On Wed, 2014-01-08 at 16:41 +0100, Tomas Babej wrote:
> On 01/08/2014 04:19 PM, Simo Sorce wrote:
> > On Wed, 2014-01-08 at 15:49 +0100, Petr Viktorin wrote:
> >> On 01/08/2014 03:43 PM, Simo Sorce wrote:
> >>> On Wed, 2014-01-08 at 09:19 -0500, Simo Sorce wrote:
> >>>> On Wed, 2014-01-08 at 13:42 +0100, Tomas Babej wrote:
> >>>>> Hi,
> >>>>>
> >>>>> I'm working on exposing the krbPrincipalExpiration attribute in the CLI
> >>>>> (https://fedorahosted.org/freeipa/ticket/3306). However, this attribute
> >>>>> is exempted from the default ACL "Admin can manage any entry"
> >>>>> (install/share/default-aci.ldif +8).
> >>>>>
> >>>>> Now, we have several options:
> >>>>> 1.) remove it from blacklisted options in "Admin can manage any entry" 
> >>>>> ACL
> >>>> Nope, it was excluded on purpose, to prevent admins from playing with
> >>>> it.
> >>> OOOk and maybe If I stop reading "Password" when I see "Principal" I
> >>> would make more sense :-(
> >>>
> >>>>> 2.) create a new permission that allows writing to this attribute (i.e.
> >>>>> Modify Kerberos principal expiration)
> >>>> Yep, this sounds right.
> >>>>
> >>>>> 3.) add this attribute to a existing permission (Modify users seems like
> >>>>> the best candidate, however, the attribute does not really fit even 
> >>>>> there)
> >>>> Nope, needs to be explicit for auditing purposes that admins are able to
> >>>> violate the password policies of users by changing their expiration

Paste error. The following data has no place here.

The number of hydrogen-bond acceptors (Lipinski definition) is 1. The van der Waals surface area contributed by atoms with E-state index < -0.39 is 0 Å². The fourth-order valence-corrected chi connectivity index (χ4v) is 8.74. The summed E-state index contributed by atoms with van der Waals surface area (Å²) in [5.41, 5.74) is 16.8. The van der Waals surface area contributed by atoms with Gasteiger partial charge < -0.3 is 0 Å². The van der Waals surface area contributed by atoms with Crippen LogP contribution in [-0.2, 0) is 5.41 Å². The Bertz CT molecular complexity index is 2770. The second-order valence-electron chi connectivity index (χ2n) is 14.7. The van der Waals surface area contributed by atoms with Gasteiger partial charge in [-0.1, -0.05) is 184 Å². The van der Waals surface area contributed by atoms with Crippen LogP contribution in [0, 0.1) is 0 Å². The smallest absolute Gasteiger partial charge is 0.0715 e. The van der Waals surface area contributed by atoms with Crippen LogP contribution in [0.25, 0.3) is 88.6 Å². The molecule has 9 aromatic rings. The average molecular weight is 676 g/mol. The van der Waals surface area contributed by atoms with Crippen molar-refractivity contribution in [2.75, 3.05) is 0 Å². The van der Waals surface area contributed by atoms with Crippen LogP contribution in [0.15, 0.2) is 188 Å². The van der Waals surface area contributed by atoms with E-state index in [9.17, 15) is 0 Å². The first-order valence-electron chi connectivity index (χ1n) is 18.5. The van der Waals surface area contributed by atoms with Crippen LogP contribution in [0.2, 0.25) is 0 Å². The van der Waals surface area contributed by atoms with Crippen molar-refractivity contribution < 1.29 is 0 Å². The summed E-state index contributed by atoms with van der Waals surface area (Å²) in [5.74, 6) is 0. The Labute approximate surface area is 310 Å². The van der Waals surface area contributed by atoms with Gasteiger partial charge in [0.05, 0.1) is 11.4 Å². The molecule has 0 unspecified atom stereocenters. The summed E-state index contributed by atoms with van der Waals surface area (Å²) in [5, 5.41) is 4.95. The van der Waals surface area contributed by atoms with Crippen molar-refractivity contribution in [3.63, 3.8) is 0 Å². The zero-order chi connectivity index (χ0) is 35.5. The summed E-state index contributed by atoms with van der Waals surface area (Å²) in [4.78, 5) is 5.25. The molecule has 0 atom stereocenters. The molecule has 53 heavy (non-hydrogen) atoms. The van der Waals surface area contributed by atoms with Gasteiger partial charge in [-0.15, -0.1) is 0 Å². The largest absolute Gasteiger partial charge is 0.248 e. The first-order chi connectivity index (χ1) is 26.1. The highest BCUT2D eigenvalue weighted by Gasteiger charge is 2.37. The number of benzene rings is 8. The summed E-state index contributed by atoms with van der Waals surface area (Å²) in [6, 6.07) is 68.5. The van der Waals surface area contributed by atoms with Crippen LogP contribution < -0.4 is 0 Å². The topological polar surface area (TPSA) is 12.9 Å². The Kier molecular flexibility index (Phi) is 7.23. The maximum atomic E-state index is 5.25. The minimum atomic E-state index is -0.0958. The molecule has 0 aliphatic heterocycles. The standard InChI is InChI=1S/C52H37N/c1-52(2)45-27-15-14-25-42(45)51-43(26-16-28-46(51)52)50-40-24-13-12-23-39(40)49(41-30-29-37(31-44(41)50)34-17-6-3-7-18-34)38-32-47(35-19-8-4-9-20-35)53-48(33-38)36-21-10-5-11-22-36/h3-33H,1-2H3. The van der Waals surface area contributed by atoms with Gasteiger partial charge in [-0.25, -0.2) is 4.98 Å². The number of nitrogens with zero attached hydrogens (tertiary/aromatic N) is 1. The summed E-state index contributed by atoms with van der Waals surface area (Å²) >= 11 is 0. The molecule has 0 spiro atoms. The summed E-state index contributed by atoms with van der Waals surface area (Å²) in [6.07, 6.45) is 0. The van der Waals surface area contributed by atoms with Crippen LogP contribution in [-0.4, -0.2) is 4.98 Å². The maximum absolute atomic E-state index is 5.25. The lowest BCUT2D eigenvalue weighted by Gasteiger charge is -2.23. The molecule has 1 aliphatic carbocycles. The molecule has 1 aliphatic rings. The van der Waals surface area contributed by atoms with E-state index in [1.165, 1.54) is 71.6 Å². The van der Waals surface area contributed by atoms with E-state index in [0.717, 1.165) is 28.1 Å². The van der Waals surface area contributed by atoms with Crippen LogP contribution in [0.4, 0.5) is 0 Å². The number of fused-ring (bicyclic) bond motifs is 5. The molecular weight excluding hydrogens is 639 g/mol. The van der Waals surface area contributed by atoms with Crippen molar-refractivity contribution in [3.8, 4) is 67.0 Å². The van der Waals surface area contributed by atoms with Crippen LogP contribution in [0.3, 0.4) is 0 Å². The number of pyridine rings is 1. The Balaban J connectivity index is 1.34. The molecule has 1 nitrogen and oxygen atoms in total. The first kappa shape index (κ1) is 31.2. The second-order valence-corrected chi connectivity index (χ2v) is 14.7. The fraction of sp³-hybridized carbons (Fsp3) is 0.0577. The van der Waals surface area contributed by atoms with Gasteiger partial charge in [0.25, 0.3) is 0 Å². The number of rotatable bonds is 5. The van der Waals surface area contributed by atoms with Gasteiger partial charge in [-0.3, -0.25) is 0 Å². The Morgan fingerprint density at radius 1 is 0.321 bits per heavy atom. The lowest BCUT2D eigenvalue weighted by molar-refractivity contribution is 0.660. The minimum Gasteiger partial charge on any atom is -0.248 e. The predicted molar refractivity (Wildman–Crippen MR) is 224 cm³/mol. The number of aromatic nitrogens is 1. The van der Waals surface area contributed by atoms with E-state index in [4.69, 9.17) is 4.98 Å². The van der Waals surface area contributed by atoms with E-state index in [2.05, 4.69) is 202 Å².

> >>>> date.
> >>>>
> >>>>> I see that the the approach 1.) was taken with the krbTicketFlags
> >>>>> attribute in the past (install/updates/60-trusts.update +38).
> >>>> Yes, however I think this too should be probably explicit and have its
> >>>> own permission with the new permission framework.
> >>>>
> >>>>> What would be the best approach here?
> >>>> I say 2.
> >>> Given this is "Principal"'s expiration, I amend my suggestion.
> >>>
> >>> I say you can choose either 2 or 3. The *Account Expiration* (which is
> >>> what really this attribute controls) is clearly a user attribute and it
> >>> is not strictly necessary to have a separate permission.
> >>> However it is not a bad idea either. I think there may be cases when
> >>> some administrative process wants to allow admins to modify users, but
> >>> not let them extend a user account lifetime. The account lifetime may be
> >>> something that is controlled by an HR department and should not be
> >>> modifiable by all admins.
> >> How rare would this case be? We'll have manageable permissions, it 
> >> should be easy to exclude the attribute and add a separate permission 
> >> for it.
> > Right which is why I say 2 or 3, I do not have a strong preference, if
> > it is a hassle to create a new permission now, feel free to fold into
> > the std modify users permission for now.
> >
> > Simo.
> >
> Maybe the approach we should take is both #1 and #2. Not taking the #1
> doesn't make sense for consistency's sake and reasons Martin mentioned
> (we do not prevent admin user for doing this anyway, just make it more
> complicated).
> 
> For fine-grained permission management, we can create new
> permission/privilege/role, and that's #2. This can be part of the
> current permission work, right?

Works for me, having 2 is important for when we rework the current
default ACI system and make admins also use permissions.

Simo.

-- 
Simo Sorce * Red Hat, Inc * New York

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